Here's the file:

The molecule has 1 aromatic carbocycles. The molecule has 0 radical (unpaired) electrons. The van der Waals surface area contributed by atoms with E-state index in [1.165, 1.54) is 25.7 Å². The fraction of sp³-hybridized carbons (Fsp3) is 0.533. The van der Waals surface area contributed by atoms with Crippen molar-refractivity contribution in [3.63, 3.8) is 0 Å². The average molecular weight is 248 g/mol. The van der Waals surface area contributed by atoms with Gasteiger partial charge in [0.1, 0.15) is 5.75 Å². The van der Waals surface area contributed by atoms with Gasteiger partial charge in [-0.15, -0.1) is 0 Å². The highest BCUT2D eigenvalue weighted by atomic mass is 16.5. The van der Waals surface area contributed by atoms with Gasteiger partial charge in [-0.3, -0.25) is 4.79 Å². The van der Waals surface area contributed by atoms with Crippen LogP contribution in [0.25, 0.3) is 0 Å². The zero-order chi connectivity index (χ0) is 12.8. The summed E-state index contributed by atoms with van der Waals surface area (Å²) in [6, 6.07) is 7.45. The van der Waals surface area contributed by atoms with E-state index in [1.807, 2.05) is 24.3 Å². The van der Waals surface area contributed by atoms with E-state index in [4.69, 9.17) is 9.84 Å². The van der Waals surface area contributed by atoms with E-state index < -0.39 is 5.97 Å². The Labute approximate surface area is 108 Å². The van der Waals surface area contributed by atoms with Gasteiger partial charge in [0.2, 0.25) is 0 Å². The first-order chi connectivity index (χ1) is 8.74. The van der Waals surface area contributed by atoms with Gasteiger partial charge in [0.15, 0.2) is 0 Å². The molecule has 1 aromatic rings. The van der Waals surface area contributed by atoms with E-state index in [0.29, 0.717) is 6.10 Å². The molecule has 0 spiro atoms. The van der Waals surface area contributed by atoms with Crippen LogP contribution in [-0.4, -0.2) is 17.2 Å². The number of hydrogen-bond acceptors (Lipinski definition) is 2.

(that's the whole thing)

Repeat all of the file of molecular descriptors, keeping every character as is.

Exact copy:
The molecule has 1 aromatic carbocycles. The molecule has 0 radical (unpaired) electrons. The van der Waals surface area contributed by atoms with E-state index in [1.165, 1.54) is 25.7 Å². The fraction of sp³-hybridized carbons (Fsp3) is 0.533. The van der Waals surface area contributed by atoms with Crippen molar-refractivity contribution in [3.63, 3.8) is 0 Å². The average molecular weight is 248 g/mol. The van der Waals surface area contributed by atoms with Gasteiger partial charge in [0.1, 0.15) is 5.75 Å². The van der Waals surface area contributed by atoms with Gasteiger partial charge in [-0.15, -0.1) is 0 Å². The highest BCUT2D eigenvalue weighted by atomic mass is 16.5. The van der Waals surface area contributed by atoms with Gasteiger partial charge in [-0.3, -0.25) is 4.79 Å². The van der Waals surface area contributed by atoms with Crippen LogP contribution in [0.25, 0.3) is 0 Å². The zero-order chi connectivity index (χ0) is 12.8. The summed E-state index contributed by atoms with van der Waals surface area (Å²) in [6, 6.07) is 7.45. The van der Waals surface area contributed by atoms with E-state index in [1.807, 2.05) is 24.3 Å². The van der Waals surface area contributed by atoms with E-state index in [4.69, 9.17) is 9.84 Å². The van der Waals surface area contributed by atoms with E-state index < -0.39 is 5.97 Å². The Labute approximate surface area is 108 Å². The van der Waals surface area contributed by atoms with Gasteiger partial charge in [0.2, 0.25) is 0 Å². The first-order chi connectivity index (χ1) is 8.74. The van der Waals surface area contributed by atoms with Gasteiger partial charge in [0.15, 0.2) is 0 Å². The molecule has 1 aromatic rings. The van der Waals surface area contributed by atoms with E-state index in [0.29, 0.717) is 6.10 Å². The molecule has 0 spiro atoms. The van der Waals surface area contributed by atoms with Crippen LogP contribution in [-0.4, -0.2) is 17.2 Å². The number of hydrogen-bond acceptors (Lipinski definition) is 2.